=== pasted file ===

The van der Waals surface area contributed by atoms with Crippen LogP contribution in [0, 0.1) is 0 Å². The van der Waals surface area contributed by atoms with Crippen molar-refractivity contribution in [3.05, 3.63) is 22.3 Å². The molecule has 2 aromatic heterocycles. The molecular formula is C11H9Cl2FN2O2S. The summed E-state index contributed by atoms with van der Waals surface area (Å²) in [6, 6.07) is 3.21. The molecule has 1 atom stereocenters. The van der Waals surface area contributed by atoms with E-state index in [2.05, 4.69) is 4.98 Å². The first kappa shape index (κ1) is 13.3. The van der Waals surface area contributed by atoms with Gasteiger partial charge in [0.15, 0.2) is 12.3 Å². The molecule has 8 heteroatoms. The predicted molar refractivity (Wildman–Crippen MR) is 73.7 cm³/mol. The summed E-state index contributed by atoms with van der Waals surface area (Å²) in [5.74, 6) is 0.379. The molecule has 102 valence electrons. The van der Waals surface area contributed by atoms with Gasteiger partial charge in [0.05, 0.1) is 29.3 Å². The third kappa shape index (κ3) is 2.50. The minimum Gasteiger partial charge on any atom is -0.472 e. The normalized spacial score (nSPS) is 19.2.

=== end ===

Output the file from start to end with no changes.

The van der Waals surface area contributed by atoms with Crippen LogP contribution in [0, 0.1) is 0 Å². The van der Waals surface area contributed by atoms with Crippen molar-refractivity contribution in [3.05, 3.63) is 22.3 Å². The molecule has 2 aromatic heterocycles. The molecular formula is C11H9Cl2FN2O2S. The summed E-state index contributed by atoms with van der Waals surface area (Å²) in [6, 6.07) is 3.21. The molecule has 1 atom stereocenters. The van der Waals surface area contributed by atoms with E-state index in [2.05, 4.69) is 4.98 Å². The first kappa shape index (κ1) is 13.3. The van der Waals surface area contributed by atoms with Gasteiger partial charge in [0.15, 0.2) is 12.3 Å². The molecule has 8 heteroatoms. The predicted molar refractivity (Wildman–Crippen MR) is 73.7 cm³/mol. The summed E-state index contributed by atoms with van der Waals surface area (Å²) in [5.74, 6) is 0.379. The molecule has 102 valence electrons. The van der Waals surface area contributed by atoms with Gasteiger partial charge in [0.05, 0.1) is 29.3 Å². The third kappa shape index (κ3) is 2.50. The minimum Gasteiger partial charge on any atom is -0.472 e. The normalized spacial score (nSPS) is 19.2.